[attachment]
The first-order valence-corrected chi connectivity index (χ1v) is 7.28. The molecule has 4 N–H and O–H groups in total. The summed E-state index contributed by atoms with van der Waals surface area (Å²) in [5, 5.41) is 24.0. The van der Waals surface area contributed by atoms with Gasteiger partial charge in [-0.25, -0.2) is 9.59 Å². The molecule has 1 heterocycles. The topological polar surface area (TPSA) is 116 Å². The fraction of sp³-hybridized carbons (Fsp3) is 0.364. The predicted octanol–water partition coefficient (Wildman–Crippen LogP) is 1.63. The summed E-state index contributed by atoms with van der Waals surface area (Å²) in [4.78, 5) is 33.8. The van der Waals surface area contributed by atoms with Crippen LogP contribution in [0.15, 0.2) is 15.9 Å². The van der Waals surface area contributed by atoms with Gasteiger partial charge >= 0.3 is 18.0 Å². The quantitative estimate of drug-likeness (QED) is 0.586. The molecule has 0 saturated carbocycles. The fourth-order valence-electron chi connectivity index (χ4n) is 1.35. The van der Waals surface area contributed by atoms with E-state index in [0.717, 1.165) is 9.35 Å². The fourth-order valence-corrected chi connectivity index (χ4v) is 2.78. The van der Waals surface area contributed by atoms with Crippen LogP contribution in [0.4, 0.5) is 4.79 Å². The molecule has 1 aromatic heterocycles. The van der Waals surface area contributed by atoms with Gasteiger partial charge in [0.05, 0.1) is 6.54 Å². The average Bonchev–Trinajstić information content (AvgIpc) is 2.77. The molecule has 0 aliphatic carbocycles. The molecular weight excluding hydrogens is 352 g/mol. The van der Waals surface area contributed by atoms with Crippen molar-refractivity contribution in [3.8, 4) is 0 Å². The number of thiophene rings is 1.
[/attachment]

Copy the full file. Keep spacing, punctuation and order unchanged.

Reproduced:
The first-order valence-corrected chi connectivity index (χ1v) is 7.28. The molecule has 4 N–H and O–H groups in total. The summed E-state index contributed by atoms with van der Waals surface area (Å²) in [5, 5.41) is 24.0. The van der Waals surface area contributed by atoms with Gasteiger partial charge in [-0.25, -0.2) is 9.59 Å². The molecule has 1 heterocycles. The topological polar surface area (TPSA) is 116 Å². The fraction of sp³-hybridized carbons (Fsp3) is 0.364. The predicted octanol–water partition coefficient (Wildman–Crippen LogP) is 1.63. The summed E-state index contributed by atoms with van der Waals surface area (Å²) in [4.78, 5) is 33.8. The van der Waals surface area contributed by atoms with Crippen LogP contribution in [0.15, 0.2) is 15.9 Å². The van der Waals surface area contributed by atoms with Gasteiger partial charge >= 0.3 is 18.0 Å². The quantitative estimate of drug-likeness (QED) is 0.586. The molecule has 0 saturated carbocycles. The fourth-order valence-electron chi connectivity index (χ4n) is 1.35. The van der Waals surface area contributed by atoms with E-state index in [0.717, 1.165) is 9.35 Å². The fourth-order valence-corrected chi connectivity index (χ4v) is 2.78. The van der Waals surface area contributed by atoms with Crippen LogP contribution in [0.4, 0.5) is 4.79 Å². The molecule has 1 aromatic heterocycles. The van der Waals surface area contributed by atoms with Gasteiger partial charge in [0.05, 0.1) is 6.54 Å². The average Bonchev–Trinajstić information content (AvgIpc) is 2.77. The molecule has 0 aliphatic carbocycles. The molecular weight excluding hydrogens is 352 g/mol. The van der Waals surface area contributed by atoms with Crippen molar-refractivity contribution in [3.8, 4) is 0 Å². The number of thiophene rings is 1.